PennLive: Is preschool the answer to increasing the future supply of scientists and engineers?
By Jan Murphy June 2, 2016
Those making a case for more state funding for preschool programs often cite a myriad of reasons for this being a wise long-term investment.
It decreases spending on special education and increases graduation rates. It reduces the number of youths entering the criminal justice system. It boosts the number of 17- to 24-year-olds eligible to serve in the military.
Now another reason has come along. A new report links access to preschool to helping businesses and the military fill their future need for workers possessing science, technology, engineering, and math skills.
A Mission Readiness/Ready Nation report, titled “STEM and Early Childhood – When Skills Take Root,” being released on Thursday suggests that there is a growing body of research that indicates that interest in the science, technology, engineering and math fields takes root as early as preschool and kindergarten.
“Young children can learn more STEM content than we may realize,” the report states. “Good early learning curricula capitalize on the natural curiosity and exploration of young children and can build an understanding of math and science concepts.”
The report indicates that early exposure to math is linked to later abilities not only in math but in other subjects. At the same time, children with persistent problems in math at ages 6, 8 and 10 were 13 percentage points less likely to graduate from high school and 29 percentage points less likely to attend college.
The release of this report comes on the heels of last week’s letter to the Legislature from former Republican Gov. Mark Schweiker and Democratic Gov. Ed Rendell and more than six dozen business, law enforcement, education, faith-based, and civic leaders that calls for providing the $90 million increase that Gov. Tom Wolf proposed for preschool in his 2016-17 budget.
An increase of that size would raise the state’s investment in preschool programs to more than a quarter of a billion dollars.
The letter signers see that as an incremental step toward growing access to high-quality pre-k for all income-eligible children and making it affordable to middle-class families as well.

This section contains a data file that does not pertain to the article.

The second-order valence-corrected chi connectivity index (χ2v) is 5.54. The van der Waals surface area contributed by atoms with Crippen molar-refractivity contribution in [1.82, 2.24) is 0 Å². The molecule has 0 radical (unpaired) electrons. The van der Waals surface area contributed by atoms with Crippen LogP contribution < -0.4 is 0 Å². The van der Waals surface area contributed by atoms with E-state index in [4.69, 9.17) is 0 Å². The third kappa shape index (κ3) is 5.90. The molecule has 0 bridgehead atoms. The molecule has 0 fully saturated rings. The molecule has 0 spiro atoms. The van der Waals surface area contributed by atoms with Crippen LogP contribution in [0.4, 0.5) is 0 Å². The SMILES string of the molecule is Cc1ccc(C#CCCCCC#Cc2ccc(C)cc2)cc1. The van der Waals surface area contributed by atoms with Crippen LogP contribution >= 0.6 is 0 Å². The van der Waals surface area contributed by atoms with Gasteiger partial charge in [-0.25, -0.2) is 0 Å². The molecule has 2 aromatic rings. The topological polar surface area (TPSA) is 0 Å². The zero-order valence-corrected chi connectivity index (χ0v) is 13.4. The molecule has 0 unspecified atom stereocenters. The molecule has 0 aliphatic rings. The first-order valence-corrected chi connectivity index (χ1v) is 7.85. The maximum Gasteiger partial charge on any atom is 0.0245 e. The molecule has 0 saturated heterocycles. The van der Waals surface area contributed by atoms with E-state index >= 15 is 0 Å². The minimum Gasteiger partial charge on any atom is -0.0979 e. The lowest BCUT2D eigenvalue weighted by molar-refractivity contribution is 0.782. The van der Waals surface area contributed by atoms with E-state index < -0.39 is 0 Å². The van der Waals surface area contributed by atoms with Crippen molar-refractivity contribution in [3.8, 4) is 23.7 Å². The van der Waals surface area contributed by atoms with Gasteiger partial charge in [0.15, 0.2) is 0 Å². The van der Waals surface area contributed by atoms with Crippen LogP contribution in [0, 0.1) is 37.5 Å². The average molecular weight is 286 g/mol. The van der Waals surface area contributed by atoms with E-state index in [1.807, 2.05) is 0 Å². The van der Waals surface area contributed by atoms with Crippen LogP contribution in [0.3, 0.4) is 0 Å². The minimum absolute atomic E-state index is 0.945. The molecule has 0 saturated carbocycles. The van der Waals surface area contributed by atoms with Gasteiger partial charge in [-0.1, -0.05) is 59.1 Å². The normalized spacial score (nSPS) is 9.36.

“Such an investment will set us on a path to reduce educational, public welfare, and incarceration costs and have the most important added benefit of ensuring brighter futures for more of the commonwealth’s children,” the letter stated.
With an additional investment of the size the governor is seeking along with the $30 million increase provided this year, some 14,000 more income-eligible three- and four-year-olds could be served, according to Pre-K for Pa, a coalition of groups supportive of expanding access to preschool particularly for at-risk children.
Support for funding for early education stretches across the aisle in the GOP-controlled House and Senate but it seems to come down to a question of whether and how much revenue is there to pay for any increase it might receive.
House Republican spokesman Steve Miskin said any funding that can be raised beyond what is needed to cover the costs to carry the current state budget forward plus mandated cost increases would likely go toward education. However, it’s unclear at this point how any potential additional dollars would be distributed across the various education budget lines.
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